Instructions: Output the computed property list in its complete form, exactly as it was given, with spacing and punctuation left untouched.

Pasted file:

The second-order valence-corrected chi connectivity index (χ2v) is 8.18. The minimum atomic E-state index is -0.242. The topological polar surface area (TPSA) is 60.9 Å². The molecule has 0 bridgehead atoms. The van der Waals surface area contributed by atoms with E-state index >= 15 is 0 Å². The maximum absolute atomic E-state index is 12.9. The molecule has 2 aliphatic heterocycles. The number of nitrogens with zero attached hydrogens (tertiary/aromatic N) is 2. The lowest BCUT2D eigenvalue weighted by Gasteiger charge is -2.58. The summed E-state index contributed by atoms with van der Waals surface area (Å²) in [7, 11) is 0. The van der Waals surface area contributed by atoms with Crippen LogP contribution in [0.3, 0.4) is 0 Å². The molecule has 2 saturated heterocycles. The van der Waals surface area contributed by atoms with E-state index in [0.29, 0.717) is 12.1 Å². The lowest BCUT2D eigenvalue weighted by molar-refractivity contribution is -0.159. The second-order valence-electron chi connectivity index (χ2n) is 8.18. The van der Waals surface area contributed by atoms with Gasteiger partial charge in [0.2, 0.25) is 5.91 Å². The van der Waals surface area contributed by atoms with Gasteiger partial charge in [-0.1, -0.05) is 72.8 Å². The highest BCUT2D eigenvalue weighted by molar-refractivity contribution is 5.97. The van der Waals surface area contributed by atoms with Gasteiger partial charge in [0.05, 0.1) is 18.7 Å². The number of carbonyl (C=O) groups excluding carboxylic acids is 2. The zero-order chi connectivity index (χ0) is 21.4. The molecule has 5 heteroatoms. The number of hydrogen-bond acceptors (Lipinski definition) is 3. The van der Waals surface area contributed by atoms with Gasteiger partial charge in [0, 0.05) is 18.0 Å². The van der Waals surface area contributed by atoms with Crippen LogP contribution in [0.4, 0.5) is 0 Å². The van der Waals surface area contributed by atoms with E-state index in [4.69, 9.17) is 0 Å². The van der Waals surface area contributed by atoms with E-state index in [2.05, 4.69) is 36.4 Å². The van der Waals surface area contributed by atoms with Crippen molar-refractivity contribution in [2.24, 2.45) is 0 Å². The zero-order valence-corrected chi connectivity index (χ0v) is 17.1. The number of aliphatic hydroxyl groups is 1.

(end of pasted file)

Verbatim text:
The second-order valence-corrected chi connectivity index (χ2v) is 8.18. The minimum atomic E-state index is -0.242. The topological polar surface area (TPSA) is 60.9 Å². The molecule has 0 bridgehead atoms. The van der Waals surface area contributed by atoms with E-state index >= 15 is 0 Å². The maximum absolute atomic E-state index is 12.9. The molecule has 2 aliphatic heterocycles. The number of nitrogens with zero attached hydrogens (tertiary/aromatic N) is 2. The lowest BCUT2D eigenvalue weighted by Gasteiger charge is -2.58. The summed E-state index contributed by atoms with van der Waals surface area (Å²) in [7, 11) is 0. The van der Waals surface area contributed by atoms with Crippen LogP contribution in [0.3, 0.4) is 0 Å². The molecule has 2 saturated heterocycles. The van der Waals surface area contributed by atoms with E-state index in [0.29, 0.717) is 12.1 Å². The lowest BCUT2D eigenvalue weighted by molar-refractivity contribution is -0.159. The second-order valence-electron chi connectivity index (χ2n) is 8.18. The van der Waals surface area contributed by atoms with Gasteiger partial charge in [0.2, 0.25) is 5.91 Å². The van der Waals surface area contributed by atoms with Gasteiger partial charge in [-0.1, -0.05) is 72.8 Å². The highest BCUT2D eigenvalue weighted by molar-refractivity contribution is 5.97. The van der Waals surface area contributed by atoms with Gasteiger partial charge in [0.05, 0.1) is 18.7 Å². The number of carbonyl (C=O) groups excluding carboxylic acids is 2. The zero-order chi connectivity index (χ0) is 21.4. The molecule has 5 heteroatoms. The number of hydrogen-bond acceptors (Lipinski definition) is 3. The van der Waals surface area contributed by atoms with Gasteiger partial charge in [0, 0.05) is 18.0 Å². The van der Waals surface area contributed by atoms with Crippen LogP contribution in [0.4, 0.5) is 0 Å². The van der Waals surface area contributed by atoms with E-state index in [4.69, 9.17) is 0 Å². The van der Waals surface area contributed by atoms with E-state index in [2.05, 4.69) is 36.4 Å². The van der Waals surface area contributed by atoms with Crippen molar-refractivity contribution in [2.24, 2.45) is 0 Å². The zero-order valence-corrected chi connectivity index (χ0v) is 17.1. The number of aliphatic hydroxyl groups is 1.